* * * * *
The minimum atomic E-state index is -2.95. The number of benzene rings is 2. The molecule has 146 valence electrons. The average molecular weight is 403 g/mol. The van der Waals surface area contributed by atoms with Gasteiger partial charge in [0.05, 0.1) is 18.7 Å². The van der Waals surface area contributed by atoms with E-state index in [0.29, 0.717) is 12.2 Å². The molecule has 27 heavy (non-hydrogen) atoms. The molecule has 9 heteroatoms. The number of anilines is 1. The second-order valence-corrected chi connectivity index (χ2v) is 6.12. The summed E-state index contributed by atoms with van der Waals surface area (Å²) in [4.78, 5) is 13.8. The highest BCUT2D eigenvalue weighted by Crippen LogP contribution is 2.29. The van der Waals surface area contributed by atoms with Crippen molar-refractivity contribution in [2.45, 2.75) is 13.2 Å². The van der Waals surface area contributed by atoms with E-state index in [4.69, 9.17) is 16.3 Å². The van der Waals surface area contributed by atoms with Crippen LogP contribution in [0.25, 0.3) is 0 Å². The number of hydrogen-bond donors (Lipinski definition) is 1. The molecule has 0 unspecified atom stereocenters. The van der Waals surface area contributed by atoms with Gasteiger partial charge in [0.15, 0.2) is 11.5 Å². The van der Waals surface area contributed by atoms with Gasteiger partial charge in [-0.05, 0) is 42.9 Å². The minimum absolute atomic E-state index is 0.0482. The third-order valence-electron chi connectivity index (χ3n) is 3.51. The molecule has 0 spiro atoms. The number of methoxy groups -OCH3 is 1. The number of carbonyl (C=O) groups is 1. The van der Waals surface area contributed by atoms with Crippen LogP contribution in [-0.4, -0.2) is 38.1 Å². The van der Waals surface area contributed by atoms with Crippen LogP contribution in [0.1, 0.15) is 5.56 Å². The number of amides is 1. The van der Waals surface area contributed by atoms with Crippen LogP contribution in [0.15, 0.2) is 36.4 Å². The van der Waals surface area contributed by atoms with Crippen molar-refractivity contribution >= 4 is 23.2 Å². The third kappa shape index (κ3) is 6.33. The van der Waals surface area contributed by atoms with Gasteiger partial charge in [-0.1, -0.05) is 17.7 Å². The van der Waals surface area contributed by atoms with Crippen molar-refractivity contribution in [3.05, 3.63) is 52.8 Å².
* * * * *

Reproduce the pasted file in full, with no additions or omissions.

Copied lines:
The minimum atomic E-state index is -2.95. The number of benzene rings is 2. The molecule has 146 valence electrons. The average molecular weight is 403 g/mol. The van der Waals surface area contributed by atoms with Gasteiger partial charge in [0.05, 0.1) is 18.7 Å². The van der Waals surface area contributed by atoms with E-state index in [0.29, 0.717) is 12.2 Å². The molecule has 27 heavy (non-hydrogen) atoms. The molecule has 9 heteroatoms. The number of anilines is 1. The second-order valence-corrected chi connectivity index (χ2v) is 6.12. The summed E-state index contributed by atoms with van der Waals surface area (Å²) in [4.78, 5) is 13.8. The highest BCUT2D eigenvalue weighted by Crippen LogP contribution is 2.29. The van der Waals surface area contributed by atoms with Crippen molar-refractivity contribution in [2.45, 2.75) is 13.2 Å². The van der Waals surface area contributed by atoms with E-state index in [4.69, 9.17) is 16.3 Å². The van der Waals surface area contributed by atoms with Crippen LogP contribution in [0.25, 0.3) is 0 Å². The number of hydrogen-bond donors (Lipinski definition) is 1. The molecule has 0 unspecified atom stereocenters. The van der Waals surface area contributed by atoms with Gasteiger partial charge in [0.15, 0.2) is 11.5 Å². The van der Waals surface area contributed by atoms with Gasteiger partial charge in [-0.05, 0) is 42.9 Å². The minimum absolute atomic E-state index is 0.0482. The third-order valence-electron chi connectivity index (χ3n) is 3.51. The molecule has 0 spiro atoms. The number of methoxy groups -OCH3 is 1. The number of carbonyl (C=O) groups is 1. The van der Waals surface area contributed by atoms with Crippen LogP contribution in [-0.4, -0.2) is 38.1 Å². The van der Waals surface area contributed by atoms with Crippen LogP contribution in [0.1, 0.15) is 5.56 Å². The number of amides is 1. The van der Waals surface area contributed by atoms with Crippen LogP contribution in [0.15, 0.2) is 36.4 Å². The van der Waals surface area contributed by atoms with Crippen molar-refractivity contribution >= 4 is 23.2 Å². The third kappa shape index (κ3) is 6.33. The van der Waals surface area contributed by atoms with Gasteiger partial charge in [-0.1, -0.05) is 17.7 Å². The van der Waals surface area contributed by atoms with Crippen molar-refractivity contribution in [3.05, 3.63) is 52.8 Å².